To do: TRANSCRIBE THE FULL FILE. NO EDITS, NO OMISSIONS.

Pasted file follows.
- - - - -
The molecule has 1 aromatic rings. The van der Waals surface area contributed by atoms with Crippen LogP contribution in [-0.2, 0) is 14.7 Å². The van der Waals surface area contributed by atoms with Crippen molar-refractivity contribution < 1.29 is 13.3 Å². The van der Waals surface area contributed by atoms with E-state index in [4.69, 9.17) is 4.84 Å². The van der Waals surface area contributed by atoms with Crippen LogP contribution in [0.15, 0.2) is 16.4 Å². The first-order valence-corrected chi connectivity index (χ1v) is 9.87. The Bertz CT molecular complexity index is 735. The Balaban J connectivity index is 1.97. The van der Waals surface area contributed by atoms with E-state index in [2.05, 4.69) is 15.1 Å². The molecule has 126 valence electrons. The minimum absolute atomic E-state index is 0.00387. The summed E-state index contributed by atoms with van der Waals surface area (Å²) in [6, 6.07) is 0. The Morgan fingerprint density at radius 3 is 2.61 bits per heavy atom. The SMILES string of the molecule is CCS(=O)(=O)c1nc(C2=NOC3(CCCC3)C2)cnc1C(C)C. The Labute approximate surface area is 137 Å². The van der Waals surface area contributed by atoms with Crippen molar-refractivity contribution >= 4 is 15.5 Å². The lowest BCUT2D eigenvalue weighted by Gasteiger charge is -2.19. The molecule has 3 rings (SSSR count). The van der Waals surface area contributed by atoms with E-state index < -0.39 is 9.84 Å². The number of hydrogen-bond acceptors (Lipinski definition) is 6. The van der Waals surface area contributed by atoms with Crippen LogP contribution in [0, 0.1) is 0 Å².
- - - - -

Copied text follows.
The molecule has 1 aromatic rings. The van der Waals surface area contributed by atoms with Crippen LogP contribution in [-0.2, 0) is 14.7 Å². The van der Waals surface area contributed by atoms with Crippen molar-refractivity contribution < 1.29 is 13.3 Å². The van der Waals surface area contributed by atoms with E-state index in [4.69, 9.17) is 4.84 Å². The van der Waals surface area contributed by atoms with Crippen LogP contribution in [0.15, 0.2) is 16.4 Å². The first-order valence-corrected chi connectivity index (χ1v) is 9.87. The Bertz CT molecular complexity index is 735. The Balaban J connectivity index is 1.97. The van der Waals surface area contributed by atoms with E-state index in [2.05, 4.69) is 15.1 Å². The molecule has 126 valence electrons. The minimum absolute atomic E-state index is 0.00387. The summed E-state index contributed by atoms with van der Waals surface area (Å²) in [6, 6.07) is 0. The Morgan fingerprint density at radius 3 is 2.61 bits per heavy atom. The SMILES string of the molecule is CCS(=O)(=O)c1nc(C2=NOC3(CCCC3)C2)cnc1C(C)C. The Labute approximate surface area is 137 Å². The van der Waals surface area contributed by atoms with Crippen molar-refractivity contribution >= 4 is 15.5 Å². The lowest BCUT2D eigenvalue weighted by Gasteiger charge is -2.19. The molecule has 3 rings (SSSR count). The van der Waals surface area contributed by atoms with E-state index < -0.39 is 9.84 Å². The number of hydrogen-bond acceptors (Lipinski definition) is 6. The van der Waals surface area contributed by atoms with Crippen LogP contribution in [0, 0.1) is 0 Å².